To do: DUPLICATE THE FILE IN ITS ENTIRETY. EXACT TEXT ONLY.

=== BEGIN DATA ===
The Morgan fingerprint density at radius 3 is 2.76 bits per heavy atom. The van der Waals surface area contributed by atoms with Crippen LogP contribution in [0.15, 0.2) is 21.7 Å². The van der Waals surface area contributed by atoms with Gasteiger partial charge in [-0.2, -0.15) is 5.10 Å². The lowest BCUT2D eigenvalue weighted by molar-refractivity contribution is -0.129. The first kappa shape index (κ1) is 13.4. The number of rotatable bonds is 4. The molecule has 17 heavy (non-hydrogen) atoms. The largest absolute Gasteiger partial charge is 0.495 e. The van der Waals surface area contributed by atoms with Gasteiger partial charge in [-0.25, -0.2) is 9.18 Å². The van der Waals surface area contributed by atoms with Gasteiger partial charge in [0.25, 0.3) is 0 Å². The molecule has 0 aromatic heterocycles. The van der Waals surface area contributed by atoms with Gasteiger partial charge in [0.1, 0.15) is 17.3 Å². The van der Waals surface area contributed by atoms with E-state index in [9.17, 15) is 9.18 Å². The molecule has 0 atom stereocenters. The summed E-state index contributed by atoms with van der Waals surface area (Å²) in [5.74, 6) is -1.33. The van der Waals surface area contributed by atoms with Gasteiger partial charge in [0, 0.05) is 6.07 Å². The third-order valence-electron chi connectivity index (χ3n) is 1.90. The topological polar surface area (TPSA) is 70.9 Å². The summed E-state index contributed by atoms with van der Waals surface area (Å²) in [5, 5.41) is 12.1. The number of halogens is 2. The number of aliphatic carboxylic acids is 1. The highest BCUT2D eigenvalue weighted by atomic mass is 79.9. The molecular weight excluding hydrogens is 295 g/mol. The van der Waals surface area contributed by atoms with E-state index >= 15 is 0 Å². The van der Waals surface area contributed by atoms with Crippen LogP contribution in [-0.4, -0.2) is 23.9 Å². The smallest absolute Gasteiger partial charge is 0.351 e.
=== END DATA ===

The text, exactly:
The Morgan fingerprint density at radius 3 is 2.76 bits per heavy atom. The van der Waals surface area contributed by atoms with Crippen LogP contribution in [0.15, 0.2) is 21.7 Å². The van der Waals surface area contributed by atoms with Gasteiger partial charge in [-0.2, -0.15) is 5.10 Å². The lowest BCUT2D eigenvalue weighted by molar-refractivity contribution is -0.129. The first kappa shape index (κ1) is 13.4. The number of rotatable bonds is 4. The molecule has 17 heavy (non-hydrogen) atoms. The largest absolute Gasteiger partial charge is 0.495 e. The van der Waals surface area contributed by atoms with Gasteiger partial charge in [-0.25, -0.2) is 9.18 Å². The van der Waals surface area contributed by atoms with Gasteiger partial charge in [0.25, 0.3) is 0 Å². The molecule has 0 aromatic heterocycles. The van der Waals surface area contributed by atoms with Gasteiger partial charge in [0.1, 0.15) is 17.3 Å². The van der Waals surface area contributed by atoms with E-state index in [9.17, 15) is 9.18 Å². The molecule has 0 atom stereocenters. The summed E-state index contributed by atoms with van der Waals surface area (Å²) in [5.74, 6) is -1.33. The van der Waals surface area contributed by atoms with Gasteiger partial charge in [0, 0.05) is 6.07 Å². The third-order valence-electron chi connectivity index (χ3n) is 1.90. The topological polar surface area (TPSA) is 70.9 Å². The summed E-state index contributed by atoms with van der Waals surface area (Å²) in [5, 5.41) is 12.1. The number of halogens is 2. The number of aliphatic carboxylic acids is 1. The highest BCUT2D eigenvalue weighted by atomic mass is 79.9. The molecular weight excluding hydrogens is 295 g/mol. The van der Waals surface area contributed by atoms with E-state index >= 15 is 0 Å². The van der Waals surface area contributed by atoms with Crippen LogP contribution in [-0.4, -0.2) is 23.9 Å². The smallest absolute Gasteiger partial charge is 0.351 e.